My guest today is Greg Williams, Executive Director of the Rock Art Foundation, which promotes conservation and education about the rock art of the Lower Pecos. The Rock Art Foundation owns the White Shaman Preserve and offers tours there every Saturday. To learn more, please see their website at http://www.rockart.org.
Hi Greg, thank you for being with us today. How long have you been with the Rock Art Foundation (RAF)?
It’s been about 20 years. I first met Jim Zintgraff in 1993 – I had hired him to do a photo shoot in my business – so it’s been almost 20 years since I first became involved with the RAF.
Jim Zintgraff was a photographer, right?
Yes, he was a commercial photographer in San Antonio. But in the early 1950s he started photographing rock art west of Del Rio, which was mostly unknown by the general public at the time because it was all on private land. When the state of Texas decided to build Amistad Dam on the Rio Grande around 1963, Jim was commissioned to document many of the ancient pictographs that would be inundated with the filling of the lake. His images preserve this great legacy from the past. Later Jim organized the Rock Art Foundation to continue this work.
How important the art was to the people that left their stories for us to consider and what they could mean to us. The people who painted them had to be first concerned with survival in a harsh land but they took time from that to paint their mythology which was as important to them as their survival.
What is the biggest thrill you had with RAF?
Every trip I make to West Texas is a thrill. The country, the archaeology, the modern military and settler history, the tour participants – all are thrilling. Each time. It would be impossible to single out only one. I am as excited every time I go – just like the first trip.
Have you had any close encounters with snakes or other creatures of the wild?
Not many – we travel in a group and make a lot of noise. Most critters are long gone before we get there. It’s very hard to sneak up on a desert creature – most are nocturnal. In 30+ years of being in West Texas I’ve probably seen less that 5 rattlesnakes but we did see a mountain lion a few years ago at Meyers Springs. She was most likely tending to a hurt cub or we would have never seen her.
Besides tours of rock art sites in the Lower Pecos, what else does RAF do?
We are currently providing scholarships to the Shumla School in Comstock (associated with Texas State University) and outstanding seniors at the Comstock High School. We work with Landowners assisting in conservation efforts – in a recent example we contracted with Texas Tech University to provide a complete assessment of the prehistoric and historic cultural resources on a West Texas ranch for a new Landowner. The RAF keeps funds in reserve to protect endangered property through acquisition if needed.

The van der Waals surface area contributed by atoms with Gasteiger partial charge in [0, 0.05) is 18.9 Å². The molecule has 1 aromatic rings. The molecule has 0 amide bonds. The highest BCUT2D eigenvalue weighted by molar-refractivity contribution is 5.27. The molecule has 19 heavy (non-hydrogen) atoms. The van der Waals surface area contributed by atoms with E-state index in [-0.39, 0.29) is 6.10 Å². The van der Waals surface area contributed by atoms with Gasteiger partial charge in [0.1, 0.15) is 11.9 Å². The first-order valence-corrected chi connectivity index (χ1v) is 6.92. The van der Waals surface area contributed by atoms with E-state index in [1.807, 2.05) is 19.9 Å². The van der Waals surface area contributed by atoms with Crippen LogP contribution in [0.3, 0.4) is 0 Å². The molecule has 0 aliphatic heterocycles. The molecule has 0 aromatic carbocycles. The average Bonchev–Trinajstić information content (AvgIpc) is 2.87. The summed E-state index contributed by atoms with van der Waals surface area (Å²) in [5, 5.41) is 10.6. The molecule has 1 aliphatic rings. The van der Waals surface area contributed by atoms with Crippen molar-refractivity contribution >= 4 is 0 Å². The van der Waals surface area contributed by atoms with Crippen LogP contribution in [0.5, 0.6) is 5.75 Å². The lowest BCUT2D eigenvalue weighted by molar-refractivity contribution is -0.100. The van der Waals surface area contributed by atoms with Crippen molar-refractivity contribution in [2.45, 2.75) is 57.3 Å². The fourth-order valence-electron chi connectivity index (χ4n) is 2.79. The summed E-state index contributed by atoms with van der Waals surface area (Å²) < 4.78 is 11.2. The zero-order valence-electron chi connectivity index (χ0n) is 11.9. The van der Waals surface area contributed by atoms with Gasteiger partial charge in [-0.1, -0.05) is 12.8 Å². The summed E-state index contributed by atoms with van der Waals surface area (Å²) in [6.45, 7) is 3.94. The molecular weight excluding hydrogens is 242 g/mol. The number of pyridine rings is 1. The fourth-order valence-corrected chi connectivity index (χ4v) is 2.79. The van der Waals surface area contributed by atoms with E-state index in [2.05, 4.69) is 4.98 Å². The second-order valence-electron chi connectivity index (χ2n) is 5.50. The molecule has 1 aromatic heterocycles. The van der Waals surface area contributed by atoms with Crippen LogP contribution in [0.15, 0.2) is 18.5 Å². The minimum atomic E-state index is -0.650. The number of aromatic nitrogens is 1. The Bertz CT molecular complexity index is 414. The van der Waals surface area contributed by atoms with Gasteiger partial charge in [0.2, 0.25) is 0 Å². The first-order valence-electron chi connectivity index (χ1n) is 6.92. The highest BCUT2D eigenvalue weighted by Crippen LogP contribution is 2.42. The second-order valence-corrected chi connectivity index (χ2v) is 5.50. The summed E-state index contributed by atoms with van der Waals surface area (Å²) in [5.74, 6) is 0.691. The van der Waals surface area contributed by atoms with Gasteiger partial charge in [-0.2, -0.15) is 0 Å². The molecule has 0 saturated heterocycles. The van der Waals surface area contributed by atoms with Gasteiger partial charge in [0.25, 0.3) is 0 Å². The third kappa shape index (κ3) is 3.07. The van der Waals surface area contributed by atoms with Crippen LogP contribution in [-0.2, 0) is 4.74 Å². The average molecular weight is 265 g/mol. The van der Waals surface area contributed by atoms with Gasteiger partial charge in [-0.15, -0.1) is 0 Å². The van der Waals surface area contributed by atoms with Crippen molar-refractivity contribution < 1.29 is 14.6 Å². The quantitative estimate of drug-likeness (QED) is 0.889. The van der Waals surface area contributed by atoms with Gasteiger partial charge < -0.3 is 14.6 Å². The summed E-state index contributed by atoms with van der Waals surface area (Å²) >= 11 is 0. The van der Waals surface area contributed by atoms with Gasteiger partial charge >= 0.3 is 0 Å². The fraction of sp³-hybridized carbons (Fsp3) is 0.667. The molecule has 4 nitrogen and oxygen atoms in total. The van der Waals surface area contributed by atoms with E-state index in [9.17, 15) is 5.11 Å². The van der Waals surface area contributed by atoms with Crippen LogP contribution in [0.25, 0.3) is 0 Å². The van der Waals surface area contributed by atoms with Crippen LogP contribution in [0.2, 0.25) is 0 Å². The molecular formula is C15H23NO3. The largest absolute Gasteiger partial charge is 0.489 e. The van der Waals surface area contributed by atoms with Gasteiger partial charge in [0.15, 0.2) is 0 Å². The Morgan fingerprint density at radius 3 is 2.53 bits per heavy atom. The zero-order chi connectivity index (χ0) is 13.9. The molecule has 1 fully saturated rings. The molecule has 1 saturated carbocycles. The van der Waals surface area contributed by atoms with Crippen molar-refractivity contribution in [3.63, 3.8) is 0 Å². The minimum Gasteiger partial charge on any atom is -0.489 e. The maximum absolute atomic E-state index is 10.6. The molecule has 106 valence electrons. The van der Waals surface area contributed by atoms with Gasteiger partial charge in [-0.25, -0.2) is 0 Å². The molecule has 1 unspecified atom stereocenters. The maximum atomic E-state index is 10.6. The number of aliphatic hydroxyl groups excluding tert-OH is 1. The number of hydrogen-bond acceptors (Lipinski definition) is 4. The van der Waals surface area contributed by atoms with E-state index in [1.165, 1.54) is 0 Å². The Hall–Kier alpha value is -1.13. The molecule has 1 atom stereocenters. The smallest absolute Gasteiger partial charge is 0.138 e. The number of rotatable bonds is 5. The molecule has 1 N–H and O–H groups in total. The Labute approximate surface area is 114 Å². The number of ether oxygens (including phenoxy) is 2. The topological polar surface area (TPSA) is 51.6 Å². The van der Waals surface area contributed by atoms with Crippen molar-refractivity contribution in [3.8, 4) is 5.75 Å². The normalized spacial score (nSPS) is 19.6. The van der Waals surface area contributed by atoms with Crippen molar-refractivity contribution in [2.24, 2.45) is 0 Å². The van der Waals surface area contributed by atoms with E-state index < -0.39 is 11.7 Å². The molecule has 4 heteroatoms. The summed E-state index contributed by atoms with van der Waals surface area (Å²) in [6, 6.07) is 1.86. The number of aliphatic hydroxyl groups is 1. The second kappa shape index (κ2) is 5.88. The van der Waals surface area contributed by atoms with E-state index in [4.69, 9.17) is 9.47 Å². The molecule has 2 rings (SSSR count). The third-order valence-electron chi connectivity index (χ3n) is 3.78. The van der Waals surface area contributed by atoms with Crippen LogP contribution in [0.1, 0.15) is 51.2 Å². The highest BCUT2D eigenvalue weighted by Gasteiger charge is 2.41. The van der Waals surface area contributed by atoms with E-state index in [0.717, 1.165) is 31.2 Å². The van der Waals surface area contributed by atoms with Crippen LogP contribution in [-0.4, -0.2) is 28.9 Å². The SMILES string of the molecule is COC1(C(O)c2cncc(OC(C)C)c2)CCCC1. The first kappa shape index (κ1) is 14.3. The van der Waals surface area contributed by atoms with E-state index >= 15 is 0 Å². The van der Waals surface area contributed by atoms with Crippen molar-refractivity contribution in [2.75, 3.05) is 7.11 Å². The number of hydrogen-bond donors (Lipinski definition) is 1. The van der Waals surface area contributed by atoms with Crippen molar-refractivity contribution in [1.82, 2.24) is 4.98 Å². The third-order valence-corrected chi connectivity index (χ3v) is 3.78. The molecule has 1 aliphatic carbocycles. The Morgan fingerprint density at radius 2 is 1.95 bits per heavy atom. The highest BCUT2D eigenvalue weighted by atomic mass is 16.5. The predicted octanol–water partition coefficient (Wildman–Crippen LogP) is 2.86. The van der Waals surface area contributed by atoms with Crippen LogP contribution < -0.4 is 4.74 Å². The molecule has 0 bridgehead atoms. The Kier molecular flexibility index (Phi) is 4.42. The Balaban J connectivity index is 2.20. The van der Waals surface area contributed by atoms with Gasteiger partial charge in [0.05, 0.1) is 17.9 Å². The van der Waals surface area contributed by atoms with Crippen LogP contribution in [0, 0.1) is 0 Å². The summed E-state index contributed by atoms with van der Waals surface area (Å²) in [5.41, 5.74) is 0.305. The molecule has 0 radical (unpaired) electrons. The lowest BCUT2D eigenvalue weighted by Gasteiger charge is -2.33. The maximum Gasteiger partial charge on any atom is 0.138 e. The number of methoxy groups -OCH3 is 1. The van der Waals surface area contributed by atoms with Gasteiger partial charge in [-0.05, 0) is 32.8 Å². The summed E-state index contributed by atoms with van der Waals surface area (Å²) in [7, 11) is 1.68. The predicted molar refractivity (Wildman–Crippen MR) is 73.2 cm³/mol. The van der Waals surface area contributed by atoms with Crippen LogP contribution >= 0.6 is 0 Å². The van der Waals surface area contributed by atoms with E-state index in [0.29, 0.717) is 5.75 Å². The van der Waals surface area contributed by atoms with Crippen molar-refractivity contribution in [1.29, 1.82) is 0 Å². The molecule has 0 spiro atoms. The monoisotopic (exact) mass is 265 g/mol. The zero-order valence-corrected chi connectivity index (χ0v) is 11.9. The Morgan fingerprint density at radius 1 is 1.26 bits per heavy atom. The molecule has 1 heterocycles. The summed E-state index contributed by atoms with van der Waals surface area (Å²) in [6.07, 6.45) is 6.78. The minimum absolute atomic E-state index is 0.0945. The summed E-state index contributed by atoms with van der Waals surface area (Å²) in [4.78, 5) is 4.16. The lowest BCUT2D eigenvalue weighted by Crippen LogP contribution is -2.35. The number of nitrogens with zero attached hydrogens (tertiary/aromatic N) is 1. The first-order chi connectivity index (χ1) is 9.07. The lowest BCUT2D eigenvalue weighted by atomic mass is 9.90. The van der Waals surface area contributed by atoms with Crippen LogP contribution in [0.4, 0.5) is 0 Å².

We are also involved with restoration efforts on private ranches and are the official “Friends Group” for Seminole Canyon State Park helping them by conducting their weekend tours. The RAF operates a tour guide program with 15 experienced/trained Guides and we work with Landowners to develop access for this program (there is no BLM land in Texas – it’s all private property).
We also assist in research funding helping to defray the cost of field research and assist with publication funding. We have published our own book and CD ROM on Lower Pecos archaeology as well as the development and continued support of our website and have just established an electronic newsletter.
We also stage an annual fundraiser campout, the Rock Art Rendezvous, each October at the White Shaman Preserve and offer as many tours as possible that weekend. All these efforts are focused toward the preservation through education of the unique world class archaeology in West Texas. Our funding is all provided through private donations. We operate very efficiently – no one in our organization receives a salary.
Any advice for people new to exploring Lower Pecos rock art?
Yes – go to West Texas and listen to the country. Look at what appears around you and sit quietly. Be there at a sunrise, a sunset, sit beside the campfire – it will change you. If you’ve never been there it will introduce you to a part of yourself you didn’t know.
Thanks for being with us today, Greg.
- Employment: Director, Rock Art Research Institute, University of the Witwatersrand (fmrsi.wordpress.com)
- Librarian of Rocks (bldgblog.blogspot.com)
- The Green Hectares Petroglyph – First Nations History Written in Stone (goheredestinations.com)